Old World Monkeys can be broken into two families: Cercopithecinae and Colobinae, covering approximately 78 species. They live in South Asia, East Asia, the Middle East, and Africa. Habitats include tropical forests, arid grasslands, islands, steppes, and mountainous areas.
Cercopithecinae, which means tailed monkeys, usually sleep in trees or on cliffs. In this group are the African baboons, mangabeys, mandrills, guenons, and patas monkeys. Macaques live in Asia and Gibraltar. Males are usually twice the size of females and are much more aggressive. Other traits these monkeys share are cheek pouches and ischial callosities, hairless rumps. Cercopithecinae monkeys are diurnal, and usually larger than their new world cousins. None have prehensile tails.
Colobinae family includes the colobus of Africa, and South Asian langurs and proboscis monkeys. They do not have cheek pouches, but have sacculated (compartmented) stomachs that helps them digest plant matter better. They inhabit woodlands, forests, mangroves, swamps, savannas, wooded grasslands, and scrub.
Old World Monkeys have small curbed nostrils set close together. They are very social animals and communicate through vocalizations, facial expressions, and body movements. “Grinning,” pulling the lip up to show the teeth, yawning, are usually signs of aggression or anger.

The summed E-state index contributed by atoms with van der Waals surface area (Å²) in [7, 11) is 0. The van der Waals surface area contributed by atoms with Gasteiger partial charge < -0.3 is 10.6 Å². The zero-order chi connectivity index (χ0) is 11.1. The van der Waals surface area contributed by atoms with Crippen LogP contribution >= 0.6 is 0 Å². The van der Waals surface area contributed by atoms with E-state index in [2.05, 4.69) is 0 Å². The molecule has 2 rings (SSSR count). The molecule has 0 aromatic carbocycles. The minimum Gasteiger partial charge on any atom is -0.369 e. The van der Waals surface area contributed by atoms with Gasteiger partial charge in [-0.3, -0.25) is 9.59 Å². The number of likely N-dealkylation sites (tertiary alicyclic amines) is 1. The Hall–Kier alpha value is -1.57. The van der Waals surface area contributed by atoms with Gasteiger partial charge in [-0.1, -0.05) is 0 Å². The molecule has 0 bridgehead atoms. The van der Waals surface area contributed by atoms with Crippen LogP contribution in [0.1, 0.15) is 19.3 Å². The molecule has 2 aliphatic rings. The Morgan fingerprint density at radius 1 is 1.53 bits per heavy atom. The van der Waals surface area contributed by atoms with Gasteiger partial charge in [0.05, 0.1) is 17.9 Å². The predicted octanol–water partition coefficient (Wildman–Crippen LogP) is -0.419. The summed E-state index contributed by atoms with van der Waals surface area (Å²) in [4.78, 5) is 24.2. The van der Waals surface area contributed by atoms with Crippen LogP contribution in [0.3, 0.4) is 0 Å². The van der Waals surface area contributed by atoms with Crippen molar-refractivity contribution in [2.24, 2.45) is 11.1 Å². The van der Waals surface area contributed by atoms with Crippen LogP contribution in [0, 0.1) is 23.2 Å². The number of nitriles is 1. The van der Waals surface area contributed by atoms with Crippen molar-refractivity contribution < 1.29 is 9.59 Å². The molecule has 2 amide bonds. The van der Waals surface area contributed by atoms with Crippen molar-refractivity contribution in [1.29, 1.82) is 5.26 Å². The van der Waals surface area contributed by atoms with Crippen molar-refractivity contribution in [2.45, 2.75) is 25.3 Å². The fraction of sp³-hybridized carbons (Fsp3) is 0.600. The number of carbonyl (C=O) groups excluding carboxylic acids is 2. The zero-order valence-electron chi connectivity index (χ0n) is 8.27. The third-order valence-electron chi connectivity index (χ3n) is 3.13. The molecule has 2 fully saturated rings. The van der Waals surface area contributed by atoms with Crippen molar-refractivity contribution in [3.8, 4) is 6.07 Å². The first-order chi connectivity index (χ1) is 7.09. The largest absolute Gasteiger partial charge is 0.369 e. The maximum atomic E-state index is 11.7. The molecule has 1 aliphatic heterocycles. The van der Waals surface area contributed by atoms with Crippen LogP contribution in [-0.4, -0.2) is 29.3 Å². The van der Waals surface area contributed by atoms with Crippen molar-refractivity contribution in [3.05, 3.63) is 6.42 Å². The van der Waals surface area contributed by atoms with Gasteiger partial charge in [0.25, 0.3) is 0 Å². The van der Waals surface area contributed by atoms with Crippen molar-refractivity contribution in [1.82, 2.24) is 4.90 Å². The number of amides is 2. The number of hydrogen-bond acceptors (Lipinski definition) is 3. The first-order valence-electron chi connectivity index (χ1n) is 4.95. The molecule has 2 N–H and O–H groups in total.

Fun Old World Monkeys Facts
- Cercopithecinae monkeys are omnivores.
- Allen’s swamp monkeys "fish" by laying leaves or grass on top of the water, and grabbing any fish that come to hide underneath.
- A male baboon can weigh 80 pounds.
- The fastest primate on land is the Patas monkey, who can run at up to 31 miles per hour.
- Macaque troops average 20 monkeys.
- In the trees, Debrazza guenons can make 10 to 20 feet leaps.
- Colobinae are herbivores and are sometimes called leaf-eating monkeys.
- Adult proboscis male monkeys develop very long noses.
- African colobus monkeys are the only Old World monkey to be thumbless.
The Primates: Old World Monkeys
San Diego Zoo